Lithuanian people seem to be acclimatised to government promises just as they are used to the changing seasons. Just like we impatiently wait for spring each year, we’re waiting for some change as well. The only difference is that spring is bound to come eventually while the government fails to deliver.
We have been hearing about the reform of the public sector for a long time; however, the government tends to look after themselves first. In fact, the population of Lithuania has decreased by 300 thousand since 2010, which is the number of people living in Kaunas, the second largest city in the country, but the number of public servants did not change. Undeniably, the public sector has to be restructured and reduced to meet efficiency standards, but the government is reluctant to reform; it is not clear whom an army of public officials serves – the taxpayer or themselves.
The Lithuanian Free Market Institute has recently examined public expenditure on the maintenance of government structures and functions, including the parliament, parliamentary and governmental offices, municipal administrations, revenue service, contributions to the EU budget, etc. – everything concerned with the upkeep of bureaucratic structures. The results show that the government has not been thrifty for it spent 800 million or over 2% of the GDP. It turns out that the government is not as cheap as some officials claim it to be. In reality, we spend more than the EU average.
Naturally, a costly government is expected to provide quality services, but the reality is disappointing. According to the Word Bank, the performance of the public sector in Lithuania is below the EU average. But even when the results are that uninspiring, the government’s concern for its own well-being persists. Last year alone the spending on business trips, training, representation and transportation for government officials has increased by 6.5 million, skyrocketing to 75 million.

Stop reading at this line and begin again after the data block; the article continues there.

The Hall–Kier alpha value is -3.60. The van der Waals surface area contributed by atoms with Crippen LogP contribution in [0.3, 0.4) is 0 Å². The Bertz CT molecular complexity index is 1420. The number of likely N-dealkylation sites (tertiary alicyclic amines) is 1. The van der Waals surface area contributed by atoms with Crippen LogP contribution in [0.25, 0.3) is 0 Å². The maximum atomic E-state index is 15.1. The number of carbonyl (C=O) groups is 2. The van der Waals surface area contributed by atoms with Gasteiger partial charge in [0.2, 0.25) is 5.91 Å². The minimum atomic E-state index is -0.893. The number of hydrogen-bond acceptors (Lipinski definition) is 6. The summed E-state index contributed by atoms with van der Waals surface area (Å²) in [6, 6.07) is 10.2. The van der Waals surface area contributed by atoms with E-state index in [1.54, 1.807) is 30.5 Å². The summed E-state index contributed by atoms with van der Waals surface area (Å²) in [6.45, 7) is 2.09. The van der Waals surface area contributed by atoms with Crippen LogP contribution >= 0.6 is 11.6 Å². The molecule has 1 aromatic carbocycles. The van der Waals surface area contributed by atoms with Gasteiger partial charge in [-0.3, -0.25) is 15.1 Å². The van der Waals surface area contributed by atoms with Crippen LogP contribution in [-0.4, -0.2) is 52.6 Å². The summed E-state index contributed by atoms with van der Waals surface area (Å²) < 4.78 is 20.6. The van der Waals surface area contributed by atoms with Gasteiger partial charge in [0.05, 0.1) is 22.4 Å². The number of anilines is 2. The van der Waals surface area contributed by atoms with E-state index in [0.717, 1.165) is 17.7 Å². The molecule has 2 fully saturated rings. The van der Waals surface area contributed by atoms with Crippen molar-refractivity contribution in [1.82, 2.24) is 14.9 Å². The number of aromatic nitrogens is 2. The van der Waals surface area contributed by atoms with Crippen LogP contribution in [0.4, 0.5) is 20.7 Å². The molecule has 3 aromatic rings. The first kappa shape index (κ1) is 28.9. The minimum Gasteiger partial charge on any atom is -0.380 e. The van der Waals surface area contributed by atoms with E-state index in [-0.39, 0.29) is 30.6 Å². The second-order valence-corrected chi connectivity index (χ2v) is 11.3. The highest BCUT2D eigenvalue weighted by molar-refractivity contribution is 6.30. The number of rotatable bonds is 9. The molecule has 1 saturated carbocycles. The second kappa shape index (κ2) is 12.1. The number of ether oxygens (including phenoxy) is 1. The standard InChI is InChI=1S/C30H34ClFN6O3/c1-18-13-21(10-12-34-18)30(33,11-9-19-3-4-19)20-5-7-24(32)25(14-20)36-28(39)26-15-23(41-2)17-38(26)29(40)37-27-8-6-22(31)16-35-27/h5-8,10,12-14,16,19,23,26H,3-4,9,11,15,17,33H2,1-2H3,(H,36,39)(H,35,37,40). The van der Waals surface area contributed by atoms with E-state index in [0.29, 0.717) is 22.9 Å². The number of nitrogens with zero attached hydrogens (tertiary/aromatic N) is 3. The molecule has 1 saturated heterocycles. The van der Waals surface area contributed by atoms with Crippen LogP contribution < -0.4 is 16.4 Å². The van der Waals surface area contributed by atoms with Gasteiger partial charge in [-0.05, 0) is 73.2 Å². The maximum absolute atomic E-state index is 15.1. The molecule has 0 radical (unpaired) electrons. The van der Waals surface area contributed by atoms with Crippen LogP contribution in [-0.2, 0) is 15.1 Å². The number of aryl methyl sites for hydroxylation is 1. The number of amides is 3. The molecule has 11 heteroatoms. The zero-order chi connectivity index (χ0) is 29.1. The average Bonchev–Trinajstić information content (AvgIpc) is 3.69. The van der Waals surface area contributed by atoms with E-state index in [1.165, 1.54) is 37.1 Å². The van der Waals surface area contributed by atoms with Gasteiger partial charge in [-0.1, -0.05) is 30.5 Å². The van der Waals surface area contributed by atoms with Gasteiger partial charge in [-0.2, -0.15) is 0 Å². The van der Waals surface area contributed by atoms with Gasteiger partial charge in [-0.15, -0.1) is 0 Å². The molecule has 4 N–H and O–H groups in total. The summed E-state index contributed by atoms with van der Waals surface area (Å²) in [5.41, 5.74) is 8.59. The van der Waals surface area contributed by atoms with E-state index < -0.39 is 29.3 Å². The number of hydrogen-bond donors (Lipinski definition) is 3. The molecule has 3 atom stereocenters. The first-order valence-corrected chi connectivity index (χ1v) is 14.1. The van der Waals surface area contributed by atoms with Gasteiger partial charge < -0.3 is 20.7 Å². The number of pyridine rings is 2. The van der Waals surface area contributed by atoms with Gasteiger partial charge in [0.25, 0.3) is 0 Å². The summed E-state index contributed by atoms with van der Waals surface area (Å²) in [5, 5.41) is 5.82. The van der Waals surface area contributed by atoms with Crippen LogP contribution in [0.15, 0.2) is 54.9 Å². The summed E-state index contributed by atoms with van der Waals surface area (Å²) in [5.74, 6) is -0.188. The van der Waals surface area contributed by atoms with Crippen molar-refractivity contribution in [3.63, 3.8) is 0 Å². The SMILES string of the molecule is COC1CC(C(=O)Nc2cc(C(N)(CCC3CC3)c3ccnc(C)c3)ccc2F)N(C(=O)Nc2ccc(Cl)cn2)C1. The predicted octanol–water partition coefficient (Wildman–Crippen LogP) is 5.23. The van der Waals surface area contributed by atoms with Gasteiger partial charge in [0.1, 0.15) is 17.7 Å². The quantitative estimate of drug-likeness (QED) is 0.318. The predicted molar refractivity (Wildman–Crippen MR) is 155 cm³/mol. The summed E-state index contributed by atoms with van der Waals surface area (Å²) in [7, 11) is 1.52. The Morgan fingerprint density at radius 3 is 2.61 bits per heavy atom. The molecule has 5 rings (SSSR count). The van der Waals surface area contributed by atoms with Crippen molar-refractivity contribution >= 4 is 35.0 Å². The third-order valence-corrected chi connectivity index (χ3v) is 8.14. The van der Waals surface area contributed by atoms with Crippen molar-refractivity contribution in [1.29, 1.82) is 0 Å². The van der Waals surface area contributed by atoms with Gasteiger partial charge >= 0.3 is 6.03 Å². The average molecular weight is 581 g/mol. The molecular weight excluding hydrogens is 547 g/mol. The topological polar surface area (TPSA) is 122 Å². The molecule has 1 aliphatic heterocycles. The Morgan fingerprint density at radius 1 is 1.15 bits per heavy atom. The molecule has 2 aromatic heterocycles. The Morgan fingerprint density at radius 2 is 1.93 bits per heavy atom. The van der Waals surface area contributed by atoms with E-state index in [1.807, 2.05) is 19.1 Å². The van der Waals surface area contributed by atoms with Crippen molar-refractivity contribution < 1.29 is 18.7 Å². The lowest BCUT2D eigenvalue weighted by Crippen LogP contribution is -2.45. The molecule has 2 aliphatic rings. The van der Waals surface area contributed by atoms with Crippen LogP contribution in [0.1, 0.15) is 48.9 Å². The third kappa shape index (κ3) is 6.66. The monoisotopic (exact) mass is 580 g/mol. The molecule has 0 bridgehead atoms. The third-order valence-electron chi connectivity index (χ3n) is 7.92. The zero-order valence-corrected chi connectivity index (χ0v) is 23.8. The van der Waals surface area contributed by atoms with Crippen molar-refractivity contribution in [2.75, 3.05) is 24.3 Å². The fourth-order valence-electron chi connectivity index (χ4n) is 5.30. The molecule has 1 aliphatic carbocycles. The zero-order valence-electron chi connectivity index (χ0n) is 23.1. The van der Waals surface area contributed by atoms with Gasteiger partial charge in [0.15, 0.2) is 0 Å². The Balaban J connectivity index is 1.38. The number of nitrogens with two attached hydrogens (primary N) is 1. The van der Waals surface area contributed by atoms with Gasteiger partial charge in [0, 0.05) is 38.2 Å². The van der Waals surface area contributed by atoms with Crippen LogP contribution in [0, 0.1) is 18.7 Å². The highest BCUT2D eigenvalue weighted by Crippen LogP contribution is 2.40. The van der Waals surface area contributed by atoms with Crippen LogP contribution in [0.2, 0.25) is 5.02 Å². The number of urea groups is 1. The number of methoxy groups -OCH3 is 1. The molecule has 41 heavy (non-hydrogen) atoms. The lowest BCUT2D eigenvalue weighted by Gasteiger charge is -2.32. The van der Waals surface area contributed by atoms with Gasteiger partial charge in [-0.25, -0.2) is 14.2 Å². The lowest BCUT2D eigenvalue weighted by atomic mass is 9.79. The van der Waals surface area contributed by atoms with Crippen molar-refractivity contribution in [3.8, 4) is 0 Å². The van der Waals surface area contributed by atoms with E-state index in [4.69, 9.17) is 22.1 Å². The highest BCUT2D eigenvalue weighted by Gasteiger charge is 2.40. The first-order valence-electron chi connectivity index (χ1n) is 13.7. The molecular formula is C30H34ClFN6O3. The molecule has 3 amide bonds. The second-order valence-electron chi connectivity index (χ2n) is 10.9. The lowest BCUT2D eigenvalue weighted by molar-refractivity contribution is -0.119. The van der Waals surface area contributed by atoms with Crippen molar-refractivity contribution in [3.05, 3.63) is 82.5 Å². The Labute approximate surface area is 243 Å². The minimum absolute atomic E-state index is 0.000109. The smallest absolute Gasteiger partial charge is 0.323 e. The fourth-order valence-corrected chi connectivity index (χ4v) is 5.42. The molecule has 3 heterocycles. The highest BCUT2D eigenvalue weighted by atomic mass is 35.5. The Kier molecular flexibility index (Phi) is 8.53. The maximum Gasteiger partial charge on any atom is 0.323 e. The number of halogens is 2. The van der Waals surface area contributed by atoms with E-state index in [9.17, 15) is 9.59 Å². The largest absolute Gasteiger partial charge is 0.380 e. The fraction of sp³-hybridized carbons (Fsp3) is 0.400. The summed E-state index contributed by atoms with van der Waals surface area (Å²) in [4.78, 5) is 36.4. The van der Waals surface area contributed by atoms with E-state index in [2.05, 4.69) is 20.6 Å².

The spending is outrageous not only in its sheer size, but in its form as well. For a few years now, the government could be diagnosed with the “fourth quarter syndrome”. There is a trend at the end of a year to reward oneself by squandering money on representation, transportation, experts, training, and, of course, bonuses. Paradoxically, thousands receive ever-growing bonuses for excellent work performance and some cases they amounts have quadrupled!
If spending on the public sector is so high, why are citizens and businesses not satisfied with the performance of the government? Don’t we usually get our money back for faulty products? It is a shame we cannot receive refunds on our taxes.
However, we shall soon see whether our new government will fulfil our expectations on restructuring the public sector as the Office of the Government is already preparing for a reform. Other state and municipal institutions should follow as well, because the taxpayer money is limited and will not be enough to satisfy everyone’s needs. The public discussion is raging on how to boost the budget and where to increase taxation; however, the government should first calculate the potential savings if its institutions lived according to their means.
By sticking to EU average, we could save at least 80 million in government expenditure. After all, we are outperformed by countries that devote the same or even a smaller portion of their GDP to finance the public sector. The government costs less but performs better in Ireland, Estonia, Belgium, Austria, the Netherlands, Denmark, Finland and some other states and we should be measuring up to their standard.
If the government officials would take care of their citizens at least as much as they do to provide themselves, they would not only stop wasting taxpayers’ money, but also create opportunities to earn more. Now, however, they seem to be biting the hand that feeds them by increasing taxes and red tape – doing anything and everything to make people work and earn less. What if there will be no money left to support them eventually?